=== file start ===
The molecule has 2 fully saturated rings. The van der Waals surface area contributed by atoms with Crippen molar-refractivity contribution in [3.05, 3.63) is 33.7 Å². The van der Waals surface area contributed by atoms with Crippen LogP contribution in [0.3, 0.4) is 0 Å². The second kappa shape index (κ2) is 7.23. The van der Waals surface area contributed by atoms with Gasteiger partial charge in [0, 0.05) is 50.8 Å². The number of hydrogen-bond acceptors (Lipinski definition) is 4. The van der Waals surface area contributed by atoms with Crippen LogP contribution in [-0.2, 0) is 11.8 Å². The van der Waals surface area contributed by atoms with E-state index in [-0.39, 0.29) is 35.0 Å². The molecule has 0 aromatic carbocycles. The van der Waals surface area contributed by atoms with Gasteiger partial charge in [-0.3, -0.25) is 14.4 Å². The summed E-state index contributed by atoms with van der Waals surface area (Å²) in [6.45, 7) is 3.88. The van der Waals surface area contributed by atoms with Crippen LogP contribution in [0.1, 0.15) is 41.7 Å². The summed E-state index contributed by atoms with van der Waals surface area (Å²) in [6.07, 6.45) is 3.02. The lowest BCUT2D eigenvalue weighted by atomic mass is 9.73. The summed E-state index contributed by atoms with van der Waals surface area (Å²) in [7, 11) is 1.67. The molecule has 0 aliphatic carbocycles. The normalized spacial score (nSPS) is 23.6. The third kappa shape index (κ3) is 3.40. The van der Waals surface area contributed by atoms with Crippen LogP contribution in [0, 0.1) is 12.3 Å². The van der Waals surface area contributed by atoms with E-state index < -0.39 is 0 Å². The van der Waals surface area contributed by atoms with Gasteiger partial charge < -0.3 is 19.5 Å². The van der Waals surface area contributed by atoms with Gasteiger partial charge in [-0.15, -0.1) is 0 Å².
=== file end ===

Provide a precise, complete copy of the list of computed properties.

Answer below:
The molecule has 2 fully saturated rings. The van der Waals surface area contributed by atoms with Crippen molar-refractivity contribution in [3.05, 3.63) is 33.7 Å². The van der Waals surface area contributed by atoms with Crippen LogP contribution in [0.3, 0.4) is 0 Å². The second kappa shape index (κ2) is 7.23. The van der Waals surface area contributed by atoms with Gasteiger partial charge in [0, 0.05) is 50.8 Å². The number of hydrogen-bond acceptors (Lipinski definition) is 4. The van der Waals surface area contributed by atoms with Crippen LogP contribution in [-0.2, 0) is 11.8 Å². The van der Waals surface area contributed by atoms with E-state index in [-0.39, 0.29) is 35.0 Å². The molecule has 0 aromatic carbocycles. The van der Waals surface area contributed by atoms with Gasteiger partial charge in [-0.3, -0.25) is 14.4 Å². The summed E-state index contributed by atoms with van der Waals surface area (Å²) in [6.45, 7) is 3.88. The van der Waals surface area contributed by atoms with Crippen LogP contribution in [0.1, 0.15) is 41.7 Å². The summed E-state index contributed by atoms with van der Waals surface area (Å²) in [6.07, 6.45) is 3.02. The lowest BCUT2D eigenvalue weighted by atomic mass is 9.73. The summed E-state index contributed by atoms with van der Waals surface area (Å²) in [7, 11) is 1.67. The molecule has 0 aliphatic carbocycles. The normalized spacial score (nSPS) is 23.6. The third kappa shape index (κ3) is 3.40. The van der Waals surface area contributed by atoms with Crippen LogP contribution in [0, 0.1) is 12.3 Å². The van der Waals surface area contributed by atoms with E-state index < -0.39 is 0 Å². The van der Waals surface area contributed by atoms with Gasteiger partial charge < -0.3 is 19.5 Å². The van der Waals surface area contributed by atoms with Gasteiger partial charge in [-0.15, -0.1) is 0 Å².